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(ī`sətōp), in chemistry and physics, one of two or more atoms having the same atomic number but differing in atomic weightatomic weight,
mean (weighted average) of the masses of all the naturally occurring isotopes of a chemical element, as contrasted with atomic mass, which is the mass of any individual isotope. Although the first atomic weights were calculated at the beginning of the 19th cent.
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 and mass number. The concept of isotope was introduced by F. SoddySoddy, Frederick
, 1877–1956, English chemist. He worked under Lord Rutherford at McGill Univ. and with Sir William Ramsay at the Univ. of London. After serving (1910–14) as lecturer in physical chemistry and radioactivity at the Univ.
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 in explaining aspects of radioactivity; the first stable isotope (of neon) was discovered by J. J. ThomsonThomson, Sir Joseph John,
1856–1940, English physicist. From 1884 to 1919 he was Cavendish professor of experimental physics at Cambridge. J. J. Thomson was one of the founders of modern physics.
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. The nuclei of isotopes contain identical numbers of protons, equal to the atomic number of the atom, and thus represent the same chemical element, but do not have the same number of neutrons. Thus isotopes of a given element have identical chemical properties but slightly different physical properties and very different half-lives, if they are radioactive (see half-lifehalf-life,
measure of the average lifetime of a radioactive substance (see radioactivity) or an unstable subatomic particle. One half-life is the time required for one half of any given quantity of the substance to decay.
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). For most elements, both stable and radioactive isotopes are known. Radioactive isotopesradioactive isotope
or radioisotope,
natural or artificially created isotope of a chemical element having an unstable nucleus that decays, emitting alpha, beta, or gamma rays until stability is reached.
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 of many common elements, such as carbon and phosphorus, are used as tracers in medical, biological, and industrial research. Their radioactive nature makes it possible to follow the substances in their paths through a plant or animal body and through many chemical and mechanical processes; thus a more exact knowledge of the processes under investigation can be obtained. The very slow and regular transmutations of certain radioactive substances, notably carbon-14, make them useful as "nuclear clocks" for datingdating,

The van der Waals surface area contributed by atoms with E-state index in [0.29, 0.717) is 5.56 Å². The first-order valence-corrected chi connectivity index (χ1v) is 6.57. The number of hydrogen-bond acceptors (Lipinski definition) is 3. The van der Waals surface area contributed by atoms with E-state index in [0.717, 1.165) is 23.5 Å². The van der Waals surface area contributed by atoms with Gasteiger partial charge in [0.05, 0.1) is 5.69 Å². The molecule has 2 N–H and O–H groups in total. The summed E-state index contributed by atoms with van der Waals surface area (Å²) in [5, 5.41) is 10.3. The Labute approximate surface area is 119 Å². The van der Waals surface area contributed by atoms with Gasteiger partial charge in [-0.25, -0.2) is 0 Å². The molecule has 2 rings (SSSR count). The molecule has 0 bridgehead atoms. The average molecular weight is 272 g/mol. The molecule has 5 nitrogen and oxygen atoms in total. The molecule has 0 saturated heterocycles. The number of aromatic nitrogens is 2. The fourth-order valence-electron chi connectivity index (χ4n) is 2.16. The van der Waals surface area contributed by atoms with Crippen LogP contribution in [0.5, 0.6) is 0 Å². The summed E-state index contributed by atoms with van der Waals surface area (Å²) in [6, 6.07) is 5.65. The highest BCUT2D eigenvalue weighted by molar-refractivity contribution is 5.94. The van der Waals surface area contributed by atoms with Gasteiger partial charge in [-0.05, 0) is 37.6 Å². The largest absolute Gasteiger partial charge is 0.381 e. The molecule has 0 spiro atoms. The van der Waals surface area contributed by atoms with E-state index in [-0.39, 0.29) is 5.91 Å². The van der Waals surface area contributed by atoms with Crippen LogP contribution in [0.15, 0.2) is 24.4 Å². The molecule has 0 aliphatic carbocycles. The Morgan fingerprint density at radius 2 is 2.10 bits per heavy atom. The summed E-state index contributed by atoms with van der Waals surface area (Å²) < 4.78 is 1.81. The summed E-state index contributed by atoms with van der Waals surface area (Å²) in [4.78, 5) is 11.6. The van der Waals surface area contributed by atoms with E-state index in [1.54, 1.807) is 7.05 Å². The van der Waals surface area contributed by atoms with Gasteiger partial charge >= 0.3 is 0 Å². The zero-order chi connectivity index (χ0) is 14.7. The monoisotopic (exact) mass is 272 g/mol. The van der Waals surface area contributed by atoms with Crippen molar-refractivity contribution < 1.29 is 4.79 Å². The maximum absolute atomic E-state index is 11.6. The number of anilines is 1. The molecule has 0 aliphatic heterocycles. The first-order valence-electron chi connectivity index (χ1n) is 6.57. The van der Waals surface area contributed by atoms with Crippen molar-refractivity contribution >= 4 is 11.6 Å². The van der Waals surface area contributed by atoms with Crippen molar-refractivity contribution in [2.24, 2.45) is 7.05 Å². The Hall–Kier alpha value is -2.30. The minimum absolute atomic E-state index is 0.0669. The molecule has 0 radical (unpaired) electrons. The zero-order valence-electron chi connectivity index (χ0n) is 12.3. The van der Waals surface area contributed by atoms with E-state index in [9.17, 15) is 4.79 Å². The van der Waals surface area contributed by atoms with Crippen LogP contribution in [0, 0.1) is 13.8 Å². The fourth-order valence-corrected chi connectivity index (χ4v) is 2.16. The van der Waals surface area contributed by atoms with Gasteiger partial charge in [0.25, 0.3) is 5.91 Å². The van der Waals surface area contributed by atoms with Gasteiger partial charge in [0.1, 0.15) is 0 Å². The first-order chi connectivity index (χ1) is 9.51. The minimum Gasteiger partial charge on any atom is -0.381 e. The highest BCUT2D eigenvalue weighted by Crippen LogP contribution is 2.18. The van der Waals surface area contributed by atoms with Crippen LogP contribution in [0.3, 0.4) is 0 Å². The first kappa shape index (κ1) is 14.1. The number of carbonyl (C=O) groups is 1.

the determination of the age of an object, of a natural phenomenon, or of a series of events. There are two basic types of dating methods, relative and absolute.
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 archaeological and geological samples. By taking advantage of the slight differences in their physical properties, the isotopes may be separated. The mass spectrographmass spectrograph,
device used to separate electrically charged particles according to their masses; a form of the instrument known as a mass spectrometer is often used to measure the masses of isotopes of elements. J. J. Thomson and F. W. Aston showed (c.
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 uses the slight difference in mass to separate different isotopes of the same element. Depending on their nuclear properties, the isotopes thus separated have important applications in nuclear energy. For example, the highly fissionable isotope uranium-235 must be separated from the more plentiful isotope uranium-238 before it can be used in a nuclear reactornuclear reactor,
device for producing controlled release of nuclear energy. Reactors can be used for research or for power production. A research reactor is designed to produce various beams of radiation for experimental application; the heat produced is a waste product and is
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 or atomic bombatomic bomb
or A-bomb,
weapon deriving its explosive force from the release of nuclear energy through the fission (splitting) of heavy atomic nuclei. The first atomic bomb was produced at the Los Alamos, N.Mex., laboratory and successfully tested on July 16, 1945.